ALL THOSE COKES ARE ... WELL ... COKE Coke has finally seen the - striking obvious - light: the need to consolidate all its variants under a seamless, single brand positioning. The all-new “one brand” family will now unite all the bits - Coca Cola, Coca Cola Light/Diet Coca Cola, Coca-Cola Zero and Coca-Cola Life - under a new global creative campaign, “Taste the Feeling.” “Every day, millions of people around the world reach for an ice cold Coca-Cola,” says Marcos de Quinto, Chief Marketing Officer, The Coca-Cola Company. “The new ‘One Brand’ approach will share the equity of Coca-Cola, across all Coca-Cola trademark products, reinforcing our commitment to offer consumers choice with more clarity. This is a powerful investment behind all Coca-Cola products, showing how everyone can enjoy the specialness of an ice-cold Coca-Cola, with or without calories, with or without caffeine.” The really good news out of all of this is that Coke will be spending a very large fortune to tell the world that all those Cokes out there are, well, actually ... Coke.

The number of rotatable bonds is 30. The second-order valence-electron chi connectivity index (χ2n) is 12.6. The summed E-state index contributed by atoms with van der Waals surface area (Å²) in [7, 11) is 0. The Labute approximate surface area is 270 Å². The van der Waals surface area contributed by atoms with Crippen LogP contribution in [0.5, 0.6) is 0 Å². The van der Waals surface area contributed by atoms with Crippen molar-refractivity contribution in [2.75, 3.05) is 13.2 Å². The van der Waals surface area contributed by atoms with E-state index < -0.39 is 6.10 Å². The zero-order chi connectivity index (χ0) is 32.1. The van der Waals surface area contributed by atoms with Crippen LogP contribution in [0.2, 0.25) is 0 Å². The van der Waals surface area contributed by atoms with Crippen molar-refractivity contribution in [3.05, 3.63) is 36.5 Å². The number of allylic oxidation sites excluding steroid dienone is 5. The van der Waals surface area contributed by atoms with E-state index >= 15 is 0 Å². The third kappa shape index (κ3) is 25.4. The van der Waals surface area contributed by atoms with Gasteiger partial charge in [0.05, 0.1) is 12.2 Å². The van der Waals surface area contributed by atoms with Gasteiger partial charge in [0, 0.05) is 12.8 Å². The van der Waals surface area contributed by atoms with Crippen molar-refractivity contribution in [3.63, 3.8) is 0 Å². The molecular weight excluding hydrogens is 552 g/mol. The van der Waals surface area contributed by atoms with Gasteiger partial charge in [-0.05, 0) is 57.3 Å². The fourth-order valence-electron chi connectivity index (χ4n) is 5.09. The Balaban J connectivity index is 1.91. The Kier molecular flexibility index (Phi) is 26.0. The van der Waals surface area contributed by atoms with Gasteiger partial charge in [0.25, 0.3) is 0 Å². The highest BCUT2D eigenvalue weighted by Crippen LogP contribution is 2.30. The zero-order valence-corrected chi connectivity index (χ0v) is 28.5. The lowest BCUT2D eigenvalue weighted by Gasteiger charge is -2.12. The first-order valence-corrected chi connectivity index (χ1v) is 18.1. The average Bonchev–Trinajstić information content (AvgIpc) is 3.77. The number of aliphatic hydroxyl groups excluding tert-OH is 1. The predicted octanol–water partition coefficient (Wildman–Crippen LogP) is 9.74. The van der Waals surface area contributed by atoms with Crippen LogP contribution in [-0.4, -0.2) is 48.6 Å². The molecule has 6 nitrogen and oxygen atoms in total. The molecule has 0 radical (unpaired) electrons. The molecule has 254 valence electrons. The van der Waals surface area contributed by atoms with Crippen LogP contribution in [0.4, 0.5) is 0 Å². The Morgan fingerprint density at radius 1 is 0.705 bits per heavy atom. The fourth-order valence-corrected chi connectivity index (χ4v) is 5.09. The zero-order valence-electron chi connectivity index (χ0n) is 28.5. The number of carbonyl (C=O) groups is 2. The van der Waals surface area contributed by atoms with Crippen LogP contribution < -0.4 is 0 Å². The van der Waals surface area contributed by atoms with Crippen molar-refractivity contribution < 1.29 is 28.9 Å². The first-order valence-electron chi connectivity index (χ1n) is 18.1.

ANYONE FOR A FRUITFLY BURGER? ANYONE? An Israel start-up called Flying Spark has come up with an innovation that makes the usual next-bigthing-insects-for-protein suspects look decidedly boring. Flying Spark has perfected a system that turns fruit flies into a high-protein powder. “Insects have always been a part of the human diet,” says Eran Gronich, Flying Spark CEO. “We are the first company in the world to generate protein from fly larvae. “Our protein powder has no taste, but packs a lot of protein, and it can be added to any food product to instantly boost its protein level.” Gronich says fly larvae is a cheap, plentiful, and safe (fruit flies, after all, eat only fruit) source of protein.

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Skinny Scoop has launched a first of its kind sugar-free, protein-enhanced ice cream. With quirky flavours like Vanilla Camilla and Afterdark Cacao, its ice-creams are a clever combination of “clean” ingredients: full cream milk, cream, whey protein isolate, xylitol, sodium alginate (from brown algae/seaweed), vanilla powder/cacao powder. Skinny Scoop was born when co-owners Jarred Plu’g and Gabriella Esposito discovered their common health and fitness interests. “We wanted to combine my expertise from personal training and Gabriella’s knowledge of the delectable world of desserts to create a product that satisfies those late night and everyday cravings, but at the same time keeps you healthy and fit,” says Jarred. Skinny Scoop can be found at various retail outlets in and around Cape Town and plans are on track for Jo’burg and Durban launches. www.skinnyscoop.co.za

& Reporter SUBSCRIBE FOR JUST R250 PER YEAR Make sure you get every issue of Food & Beverage Reporter delivered directly to you. Visit www.fbreporter.co.za for subscription info.

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SPAZAS ARE THRIVING